Article: 20000131004

Title: Bulletin: Doctor takes night calls

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Bulletin: Doctor takes night calls
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From the Editor
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The province of British Columbia is conducting a useful pilot project to determine if a health information hotline in Victoria will cut down on unnecessary visits to the emergency ward. The cost of the study is $600,000. What that means is that more than 25 such projects could have been funded around the country for the amount of money that the federal government was prepared to dole out to the NHL’s fat cats last week.
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Bulletin: Doctor takes night calls

From the Editor

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The province of British Columbia is conducting a useful pilot project to determine if a health information hotline in Victoria will cut down on unnecessary visits to the emergency ward. The cost of the study is $600,000. What that means is that more than 25 such projects could have been funded around the country for the amount of money that the federal government was prepared to dole out to the NHL’s fat cats last week. And take the real money the federal Liberals spilled on poorly supervised job-creation schemes—at a time when there is a chronic shortage of doctors and hospital beds. What Canadians saw last week was the Chretien government’s total disconnect from the lives of the people. Clearly, leadership ambitions overcame judgment, as ministers flamed out. Industry Minister John Manley dropped his proposed NHL welfare bum fund. And Human Resources Minister Jane Stewart, a putative leadership aspirant herself, had to fess up that her $ 1 -billion jobs program was a mess.

All of that was a long way from the reality in the downtown Toronto offices of Dr. Fred Freedman, a general

practitioner who is one of the movers in a small movement that is trying to do something to improve the delivery of health care. In his profession, Freedman’s commitment is controversial and criticized: he is among a minority of Canadian practitioners who does not charge separately for each visit— known as fee-for-service—his patients sign up (known as rostering) and medicare pays him a monthly fee averaging $10 no matter how many times they come to the office.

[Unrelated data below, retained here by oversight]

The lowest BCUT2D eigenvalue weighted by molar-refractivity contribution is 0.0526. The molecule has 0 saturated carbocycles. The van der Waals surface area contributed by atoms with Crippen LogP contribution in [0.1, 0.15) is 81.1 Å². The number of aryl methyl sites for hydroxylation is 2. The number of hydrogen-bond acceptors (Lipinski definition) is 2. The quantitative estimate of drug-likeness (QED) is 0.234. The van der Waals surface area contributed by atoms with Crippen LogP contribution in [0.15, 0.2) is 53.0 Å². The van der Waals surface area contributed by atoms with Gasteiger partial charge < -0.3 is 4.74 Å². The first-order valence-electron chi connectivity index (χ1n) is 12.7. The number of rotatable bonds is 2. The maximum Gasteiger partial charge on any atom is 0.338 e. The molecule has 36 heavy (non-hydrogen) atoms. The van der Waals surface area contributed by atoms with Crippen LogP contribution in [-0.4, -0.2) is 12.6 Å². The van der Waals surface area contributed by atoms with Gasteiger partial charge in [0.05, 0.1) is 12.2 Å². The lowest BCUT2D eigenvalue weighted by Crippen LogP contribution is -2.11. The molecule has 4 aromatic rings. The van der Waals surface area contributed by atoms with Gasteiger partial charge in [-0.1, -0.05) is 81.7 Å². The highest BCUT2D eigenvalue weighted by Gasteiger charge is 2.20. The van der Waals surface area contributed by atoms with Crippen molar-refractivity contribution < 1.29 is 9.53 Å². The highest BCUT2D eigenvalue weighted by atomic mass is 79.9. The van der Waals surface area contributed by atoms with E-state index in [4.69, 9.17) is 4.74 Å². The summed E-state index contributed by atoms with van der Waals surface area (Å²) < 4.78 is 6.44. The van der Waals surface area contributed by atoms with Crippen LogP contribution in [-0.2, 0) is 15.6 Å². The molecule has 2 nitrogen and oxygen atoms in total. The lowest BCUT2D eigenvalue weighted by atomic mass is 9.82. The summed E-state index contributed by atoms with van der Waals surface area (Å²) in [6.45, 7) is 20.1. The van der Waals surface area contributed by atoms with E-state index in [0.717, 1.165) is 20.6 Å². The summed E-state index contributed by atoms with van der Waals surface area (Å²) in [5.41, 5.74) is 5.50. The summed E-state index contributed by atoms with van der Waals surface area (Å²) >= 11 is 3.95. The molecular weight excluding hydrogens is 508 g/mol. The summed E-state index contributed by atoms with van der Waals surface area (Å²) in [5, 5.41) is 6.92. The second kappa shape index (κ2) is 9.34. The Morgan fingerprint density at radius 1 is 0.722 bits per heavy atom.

Freedman is part of a program started in the late 1970s by the Conservative government of Bill Davis. Maligned as the program is in some quarters, one advantage is that Freedman and two colleagues guarantee that someone is available 24 hours per day when a patient calls. Unlike most docs, they do not automatically refer patients to hospital emergency rooms after hours.

Many doctors oppose rostering because they don’t want to work for a salary. Critics also say the system encourages “skimming,” with physicians taking on only healthy patients, and delivering fewer services to patients to save time and money. Freedman coun-

ters: “We can’t turn away people just because they are going to see us a lot.” He also points out that if there is a financial incentive, it is that the better the health of his patients, the fewer visits they will make to the doctor. A bonus for patients—and budgets in the health system—is that phone consultation is much more common; calls are not covered in the fee-for-service system. For government and physicians, the key is predictability: the cost of a rostering system can be set at the start of each fiscal year and the doctor knows exactly what his income will be.

It may not yet be an idea whose time has come. But rostering clearly is another tool in the effort to untangle the complex issues of the health-care delivery system. It is time for the Liberals in Ottawa to stop their underground leadership campaign and start dealing with real issues—like life and death.

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